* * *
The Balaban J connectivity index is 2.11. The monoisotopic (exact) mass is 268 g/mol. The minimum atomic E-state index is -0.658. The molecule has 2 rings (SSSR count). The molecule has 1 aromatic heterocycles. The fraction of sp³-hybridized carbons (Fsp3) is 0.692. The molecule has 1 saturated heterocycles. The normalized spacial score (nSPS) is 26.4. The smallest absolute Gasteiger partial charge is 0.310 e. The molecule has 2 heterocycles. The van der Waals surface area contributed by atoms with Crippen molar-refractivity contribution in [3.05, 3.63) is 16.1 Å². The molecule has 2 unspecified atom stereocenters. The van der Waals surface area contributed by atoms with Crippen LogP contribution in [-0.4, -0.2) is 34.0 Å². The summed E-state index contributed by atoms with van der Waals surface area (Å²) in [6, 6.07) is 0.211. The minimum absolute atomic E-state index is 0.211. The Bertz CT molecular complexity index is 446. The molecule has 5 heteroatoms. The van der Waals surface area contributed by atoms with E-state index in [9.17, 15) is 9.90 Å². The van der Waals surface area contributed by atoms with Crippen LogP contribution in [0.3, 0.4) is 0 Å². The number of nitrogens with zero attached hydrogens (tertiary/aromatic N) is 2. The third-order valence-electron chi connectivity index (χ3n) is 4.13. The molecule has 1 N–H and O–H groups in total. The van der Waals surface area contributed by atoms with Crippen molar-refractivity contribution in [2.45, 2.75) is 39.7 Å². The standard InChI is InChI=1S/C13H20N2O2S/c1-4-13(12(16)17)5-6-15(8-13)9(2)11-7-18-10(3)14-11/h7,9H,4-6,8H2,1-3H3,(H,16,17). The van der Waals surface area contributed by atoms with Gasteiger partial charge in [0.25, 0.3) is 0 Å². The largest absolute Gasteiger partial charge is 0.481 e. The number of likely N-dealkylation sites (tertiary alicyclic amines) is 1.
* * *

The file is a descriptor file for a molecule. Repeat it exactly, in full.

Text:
The Balaban J connectivity index is 2.11. The monoisotopic (exact) mass is 268 g/mol. The minimum atomic E-state index is -0.658. The molecule has 2 rings (SSSR count). The molecule has 1 aromatic heterocycles. The fraction of sp³-hybridized carbons (Fsp3) is 0.692. The molecule has 1 saturated heterocycles. The normalized spacial score (nSPS) is 26.4. The smallest absolute Gasteiger partial charge is 0.310 e. The molecule has 2 heterocycles. The van der Waals surface area contributed by atoms with Crippen molar-refractivity contribution in [3.05, 3.63) is 16.1 Å². The molecule has 2 unspecified atom stereocenters. The van der Waals surface area contributed by atoms with Crippen LogP contribution in [-0.4, -0.2) is 34.0 Å². The summed E-state index contributed by atoms with van der Waals surface area (Å²) in [6, 6.07) is 0.211. The minimum absolute atomic E-state index is 0.211. The Bertz CT molecular complexity index is 446. The molecule has 5 heteroatoms. The van der Waals surface area contributed by atoms with E-state index in [9.17, 15) is 9.90 Å². The van der Waals surface area contributed by atoms with Crippen LogP contribution in [0.3, 0.4) is 0 Å². The number of nitrogens with zero attached hydrogens (tertiary/aromatic N) is 2. The third-order valence-electron chi connectivity index (χ3n) is 4.13. The molecule has 1 N–H and O–H groups in total. The van der Waals surface area contributed by atoms with Crippen molar-refractivity contribution in [2.45, 2.75) is 39.7 Å². The standard InChI is InChI=1S/C13H20N2O2S/c1-4-13(12(16)17)5-6-15(8-13)9(2)11-7-18-10(3)14-11/h7,9H,4-6,8H2,1-3H3,(H,16,17). The van der Waals surface area contributed by atoms with Gasteiger partial charge in [0.25, 0.3) is 0 Å². The largest absolute Gasteiger partial charge is 0.481 e. The number of likely N-dealkylation sites (tertiary alicyclic amines) is 1.